As Penzance gears up for its annual literary festival, we take a look at some of the town’s most famous and fascinating connections with the world of books.
Birth of the Brontës
Yes, you’re reading this correctly. That quintessential Yorkshire family, the talented Brontës, originally had roots in Penzance.
Maria Branwell, mother of Charlotte, Anne and Emily Brontë, was born in Penzance in 1783. Her father Thomas was a successful merchant, with many properties in the town, and several of her male ancestors served as mayor here. While visiting Yorkshire in 1812, Maria met and married Patrick Brontë, settling there to begin their family.
You’ll find reminders of the Branwells around Penzance: most obviously in names like Branwell Lane and Branwell House. Their elegant red brick town house is on Chapel Street, marked by a small plaque. Past generations, including Maria’s parents, now lie in the churchyard just a few doors down the street.
The tragic lovers
Long before it hit the screen, the story of Florence Carter-Wood (first wife of artist Sir Alfred Munnings) was dramatised on the page by Jonathan Smith. Originally published in 1995, Summer in February unpicks the love triangle between Carter-Wood, Munnings and land agent Gilbert Evans.
Set mainly in the nearby area of Lamorna (around 20 minutes away), Summer in February also pays a visit to the Penzance roller skating rink, which once stood on the promenade. Though the group had good times, their story ended tragically: after committing suicide in 1914, Florence Carter-Wood was buried in the churchyard at nearby Sancreed.
As a mark of respect to the story’s setting, a VIP premiere of the 2013 film adaptation was held at the Savoy Cinema in Penzance, attended by several of its stars and producers, as well as the book’s writer Jonathan Smith.
An inventor inspired
The scientist Sir Humphry Davy is a local legend, known all over the UK as the inventor of the miner’s safety lamp. But Davy was also a talented poet: throughout his life, he produced many works. Some people even credit the natural beauty of the Penzance area as his early inspiration.
Sharing a passion for science and literature, Davy befriended some of the leading Romantic poets of his day, including William Wordsworth (whose work he proof-read), Samuel Taylor Coleridge and Robert Southey. Sadly, Davy’s poems never gained the fame of his friends, and have now fallen out of print.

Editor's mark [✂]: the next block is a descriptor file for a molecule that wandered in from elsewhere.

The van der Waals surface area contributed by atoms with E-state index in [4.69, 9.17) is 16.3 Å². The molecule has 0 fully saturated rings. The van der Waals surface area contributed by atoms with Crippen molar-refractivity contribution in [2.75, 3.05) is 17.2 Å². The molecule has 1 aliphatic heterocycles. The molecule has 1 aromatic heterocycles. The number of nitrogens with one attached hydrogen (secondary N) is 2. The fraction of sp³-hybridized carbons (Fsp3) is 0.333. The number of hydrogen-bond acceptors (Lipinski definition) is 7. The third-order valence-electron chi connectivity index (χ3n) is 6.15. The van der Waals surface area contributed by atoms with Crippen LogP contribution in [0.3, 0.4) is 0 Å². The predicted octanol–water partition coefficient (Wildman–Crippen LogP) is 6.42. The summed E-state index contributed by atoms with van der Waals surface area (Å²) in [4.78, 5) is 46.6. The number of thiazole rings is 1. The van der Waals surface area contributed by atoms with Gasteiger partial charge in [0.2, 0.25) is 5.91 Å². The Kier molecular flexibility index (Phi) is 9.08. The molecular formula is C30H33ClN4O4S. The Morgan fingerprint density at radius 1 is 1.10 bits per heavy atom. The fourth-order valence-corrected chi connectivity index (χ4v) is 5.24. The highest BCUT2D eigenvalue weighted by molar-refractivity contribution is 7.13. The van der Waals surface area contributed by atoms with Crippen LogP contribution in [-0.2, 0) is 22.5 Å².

The former MI5 agent
Though a respected London journalist and former MI5 officer, Derek Tangye is best known as the author of the so-called ‘Minack Chronicles’. After spending his childhood years in Newquay, he pursued a career among fashionable circles in the city.
Returning to Cornwall with his wife Jeannie in the 1950s, Tangye began a series of 19 autobiographical works based on the Lamorna area. Published between 1961 and 1996, his books appealed to readers dreaming of a simpler and more rural life.
Today, the archive of notes, papers and scrapbooks that once belonged to Derek and Jeannie Tangye is held at the Morrab Library in Penzance. If you’d like to take a look, just get in touch with the library on 01736 364474 to make an appointment.
It’s no real surprise that a location so enduringly popular can count the rich and famous among its tourists. In the summer of 1860, the poet Alfred, Lord Tennyson holidayed in Penzance before sailing across to the Isles of Scilly with artists William Holman Hunt and Thomas Woolner and fellow writer Francis Turner Palgrave.
Tennyson spent much of his time in Cornwall walking, writing to his wife Emily that he’d covered ten miles a day for ten days. Just before sailing from Penzance to Scilly, he wrote that ‘The weather is splendid and the sea as calm as any lake shut in on all sides by hills.’ Today, you can recreate his journey by climbing aboard the passenger ferry for a day trip from Penzance Harbour.
Learn more about the rich cultural history of Penzance: join us at the Penzance Literary Festival from 6-9 July.